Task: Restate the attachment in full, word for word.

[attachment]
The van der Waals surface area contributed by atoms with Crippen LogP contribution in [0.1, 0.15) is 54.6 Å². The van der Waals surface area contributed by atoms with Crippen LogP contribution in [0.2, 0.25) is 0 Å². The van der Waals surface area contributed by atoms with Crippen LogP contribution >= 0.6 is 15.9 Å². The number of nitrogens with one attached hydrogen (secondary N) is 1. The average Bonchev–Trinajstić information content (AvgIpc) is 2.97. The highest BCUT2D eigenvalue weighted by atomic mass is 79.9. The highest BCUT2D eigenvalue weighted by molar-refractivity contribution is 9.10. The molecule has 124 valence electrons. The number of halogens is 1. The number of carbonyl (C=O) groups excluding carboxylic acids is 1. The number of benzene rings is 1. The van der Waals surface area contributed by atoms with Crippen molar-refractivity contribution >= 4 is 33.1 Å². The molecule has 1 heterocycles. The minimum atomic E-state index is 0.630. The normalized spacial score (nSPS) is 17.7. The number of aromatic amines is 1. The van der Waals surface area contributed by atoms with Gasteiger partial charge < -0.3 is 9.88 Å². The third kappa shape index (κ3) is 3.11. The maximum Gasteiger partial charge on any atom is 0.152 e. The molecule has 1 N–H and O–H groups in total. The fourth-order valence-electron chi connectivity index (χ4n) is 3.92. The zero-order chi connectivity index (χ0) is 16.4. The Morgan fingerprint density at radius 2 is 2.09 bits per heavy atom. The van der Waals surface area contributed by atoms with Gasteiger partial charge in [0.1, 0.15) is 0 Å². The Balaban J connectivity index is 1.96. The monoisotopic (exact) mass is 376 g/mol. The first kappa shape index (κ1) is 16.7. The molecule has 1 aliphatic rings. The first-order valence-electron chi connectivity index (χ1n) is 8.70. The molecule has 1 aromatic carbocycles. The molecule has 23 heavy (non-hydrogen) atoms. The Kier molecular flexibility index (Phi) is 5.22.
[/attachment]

The van der Waals surface area contributed by atoms with Crippen LogP contribution in [0.1, 0.15) is 54.6 Å². The van der Waals surface area contributed by atoms with Crippen LogP contribution in [0.2, 0.25) is 0 Å². The van der Waals surface area contributed by atoms with Crippen LogP contribution >= 0.6 is 15.9 Å². The number of nitrogens with one attached hydrogen (secondary N) is 1. The average Bonchev–Trinajstić information content (AvgIpc) is 2.97. The highest BCUT2D eigenvalue weighted by atomic mass is 79.9. The highest BCUT2D eigenvalue weighted by molar-refractivity contribution is 9.10. The molecule has 124 valence electrons. The number of halogens is 1. The number of carbonyl (C=O) groups excluding carboxylic acids is 1. The number of benzene rings is 1. The van der Waals surface area contributed by atoms with Crippen molar-refractivity contribution >= 4 is 33.1 Å². The molecule has 1 heterocycles. The minimum atomic E-state index is 0.630. The normalized spacial score (nSPS) is 17.7. The number of aromatic amines is 1. The van der Waals surface area contributed by atoms with Gasteiger partial charge < -0.3 is 9.88 Å². The third kappa shape index (κ3) is 3.11. The maximum Gasteiger partial charge on any atom is 0.152 e. The molecule has 1 N–H and O–H groups in total. The fourth-order valence-electron chi connectivity index (χ4n) is 3.92. The zero-order chi connectivity index (χ0) is 16.4. The Morgan fingerprint density at radius 2 is 2.09 bits per heavy atom. The van der Waals surface area contributed by atoms with Gasteiger partial charge in [0.1, 0.15) is 0 Å². The Balaban J connectivity index is 1.96. The monoisotopic (exact) mass is 376 g/mol. The first kappa shape index (κ1) is 16.7. The molecule has 1 aliphatic rings. The first-order valence-electron chi connectivity index (χ1n) is 8.70. The molecule has 1 aromatic carbocycles. The molecule has 23 heavy (non-hydrogen) atoms. The Kier molecular flexibility index (Phi) is 5.22.